It’s easy to joke about alternative facts and alternative data—I do it on an almost daily basis now. But, as Rosling knew that accepting facts, even if unpleasant or challenging to your view on things, was critical to public discourse. To quote from Claire Provost of the Guardian, who interviewed him in 2013:
“Rosling stood for the exact opposite – the idea we can have debates about what could or should be done, but that facts and an open mind are needed before informed discussions can begin.”
So this isn’t quite a shocker, but the BBC gained access to more granular Brexit vote data, and then examined the results against demographic data. The conclusion, a lower education level best corresponded to voting to leave the European Union. Again, we all sort of knew that, but this provides an even larger, richer sample size.
What is interesting from the American perspective is how that compares with the election of Donald Trump. In that case as well, lower levels of education correlated well with votes for Trump.
Of course now I will be closely following the elections in the Netherlands, France, and Germany this year to see if the same lower education level corresponds to the vote in favour of populist, nationalist political parties, e.g. Marine le Pen and Geert Wilders.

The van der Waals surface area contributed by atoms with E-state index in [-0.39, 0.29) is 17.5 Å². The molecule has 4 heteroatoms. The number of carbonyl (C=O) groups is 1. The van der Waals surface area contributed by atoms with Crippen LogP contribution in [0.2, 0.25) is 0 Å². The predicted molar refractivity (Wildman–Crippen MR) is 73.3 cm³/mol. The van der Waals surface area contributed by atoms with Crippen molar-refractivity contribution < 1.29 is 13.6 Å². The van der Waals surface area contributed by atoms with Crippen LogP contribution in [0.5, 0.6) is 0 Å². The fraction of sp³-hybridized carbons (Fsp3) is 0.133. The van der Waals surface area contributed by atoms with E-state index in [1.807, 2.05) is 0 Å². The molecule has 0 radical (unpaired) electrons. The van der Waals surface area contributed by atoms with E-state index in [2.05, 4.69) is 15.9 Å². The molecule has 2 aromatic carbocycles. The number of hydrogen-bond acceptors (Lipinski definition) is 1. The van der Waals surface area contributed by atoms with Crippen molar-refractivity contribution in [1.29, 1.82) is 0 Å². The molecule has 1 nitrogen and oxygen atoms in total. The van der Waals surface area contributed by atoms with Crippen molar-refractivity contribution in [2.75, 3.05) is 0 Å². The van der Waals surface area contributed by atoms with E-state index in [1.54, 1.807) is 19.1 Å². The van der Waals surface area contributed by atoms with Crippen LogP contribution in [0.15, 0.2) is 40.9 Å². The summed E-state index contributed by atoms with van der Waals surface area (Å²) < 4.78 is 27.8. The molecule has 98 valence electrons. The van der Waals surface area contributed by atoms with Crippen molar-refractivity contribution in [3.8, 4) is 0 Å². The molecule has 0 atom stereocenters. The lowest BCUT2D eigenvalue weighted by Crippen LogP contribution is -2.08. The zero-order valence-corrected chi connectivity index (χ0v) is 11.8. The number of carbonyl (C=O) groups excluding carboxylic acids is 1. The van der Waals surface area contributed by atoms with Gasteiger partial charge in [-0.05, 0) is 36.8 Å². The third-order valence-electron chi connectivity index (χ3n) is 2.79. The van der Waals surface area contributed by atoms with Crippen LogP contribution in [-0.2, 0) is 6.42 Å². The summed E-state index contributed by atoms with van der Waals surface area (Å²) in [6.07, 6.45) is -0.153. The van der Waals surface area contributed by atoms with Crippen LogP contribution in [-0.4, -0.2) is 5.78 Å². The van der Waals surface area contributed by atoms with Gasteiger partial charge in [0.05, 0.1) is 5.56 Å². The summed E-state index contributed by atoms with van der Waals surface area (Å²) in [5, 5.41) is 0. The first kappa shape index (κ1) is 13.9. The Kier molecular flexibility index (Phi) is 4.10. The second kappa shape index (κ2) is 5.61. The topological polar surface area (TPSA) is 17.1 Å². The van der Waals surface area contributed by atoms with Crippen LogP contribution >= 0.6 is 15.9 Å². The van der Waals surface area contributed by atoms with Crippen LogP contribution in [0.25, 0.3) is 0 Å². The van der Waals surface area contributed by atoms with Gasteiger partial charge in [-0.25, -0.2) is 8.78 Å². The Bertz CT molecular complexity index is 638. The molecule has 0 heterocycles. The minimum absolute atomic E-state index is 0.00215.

Credit for the piece goes to the BBC graphics department.
As most of you know, I am a huge baseball fan. I am not so much a huge fan of American football. But I will watch it from time to time. And as a Red Sox fan, that means I will root for the Patriots. So I guess you know how my Sunday night went.
But this past week, I started my subscription to the printed New York Times. And on Sunday I opened the sports section to this full-page graphic.
It comprises three graphics: The big one on the left looks at completions under pressure. Despite being a full-colour page, the designers only needed two colours to convey the message—black and orange.
Similarly, on the right, the third-down graphic also uses a more limited palette. But, for the heat map it does make some sense to use a full colour palette.
Overall, the page shows that colour, when thoughtfully restrained, makes not just the graphic clearer, but also good sense.
Credit fort he piece goes to David K. Anderson and Joe Ward.